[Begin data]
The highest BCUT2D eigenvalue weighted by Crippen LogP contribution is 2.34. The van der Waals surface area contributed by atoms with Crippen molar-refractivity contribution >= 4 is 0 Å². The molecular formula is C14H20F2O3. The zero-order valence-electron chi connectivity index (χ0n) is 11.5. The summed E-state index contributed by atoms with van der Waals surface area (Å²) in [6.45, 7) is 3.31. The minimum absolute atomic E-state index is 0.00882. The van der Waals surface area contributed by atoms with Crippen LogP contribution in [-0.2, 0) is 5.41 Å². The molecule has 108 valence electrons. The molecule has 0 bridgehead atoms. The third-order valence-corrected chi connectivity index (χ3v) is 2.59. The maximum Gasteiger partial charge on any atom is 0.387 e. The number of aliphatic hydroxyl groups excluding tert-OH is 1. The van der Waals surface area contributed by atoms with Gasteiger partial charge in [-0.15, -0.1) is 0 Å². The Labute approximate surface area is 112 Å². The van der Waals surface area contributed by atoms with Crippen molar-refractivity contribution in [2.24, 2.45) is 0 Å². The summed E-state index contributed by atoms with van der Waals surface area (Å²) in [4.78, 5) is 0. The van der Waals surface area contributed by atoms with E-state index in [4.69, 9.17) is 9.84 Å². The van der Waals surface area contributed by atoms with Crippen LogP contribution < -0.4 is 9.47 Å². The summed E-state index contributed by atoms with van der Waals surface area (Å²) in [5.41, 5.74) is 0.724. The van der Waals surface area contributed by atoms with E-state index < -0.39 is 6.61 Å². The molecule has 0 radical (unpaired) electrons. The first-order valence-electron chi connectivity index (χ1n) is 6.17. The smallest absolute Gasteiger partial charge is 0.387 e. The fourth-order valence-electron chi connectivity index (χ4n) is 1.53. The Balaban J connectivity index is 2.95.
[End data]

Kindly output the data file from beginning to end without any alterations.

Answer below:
The highest BCUT2D eigenvalue weighted by Crippen LogP contribution is 2.34. The van der Waals surface area contributed by atoms with Crippen molar-refractivity contribution >= 4 is 0 Å². The molecular formula is C14H20F2O3. The zero-order valence-electron chi connectivity index (χ0n) is 11.5. The summed E-state index contributed by atoms with van der Waals surface area (Å²) in [6.45, 7) is 3.31. The minimum absolute atomic E-state index is 0.00882. The van der Waals surface area contributed by atoms with Crippen LogP contribution in [-0.2, 0) is 5.41 Å². The molecule has 108 valence electrons. The molecule has 0 bridgehead atoms. The third-order valence-corrected chi connectivity index (χ3v) is 2.59. The maximum Gasteiger partial charge on any atom is 0.387 e. The number of aliphatic hydroxyl groups excluding tert-OH is 1. The van der Waals surface area contributed by atoms with Gasteiger partial charge in [-0.15, -0.1) is 0 Å². The Labute approximate surface area is 112 Å². The van der Waals surface area contributed by atoms with Crippen molar-refractivity contribution in [2.24, 2.45) is 0 Å². The summed E-state index contributed by atoms with van der Waals surface area (Å²) in [4.78, 5) is 0. The van der Waals surface area contributed by atoms with E-state index in [4.69, 9.17) is 9.84 Å². The van der Waals surface area contributed by atoms with Crippen LogP contribution < -0.4 is 9.47 Å². The summed E-state index contributed by atoms with van der Waals surface area (Å²) in [5.41, 5.74) is 0.724. The van der Waals surface area contributed by atoms with E-state index < -0.39 is 6.61 Å². The molecule has 0 radical (unpaired) electrons. The first-order valence-electron chi connectivity index (χ1n) is 6.17. The smallest absolute Gasteiger partial charge is 0.387 e. The fourth-order valence-electron chi connectivity index (χ4n) is 1.53. The Balaban J connectivity index is 2.95.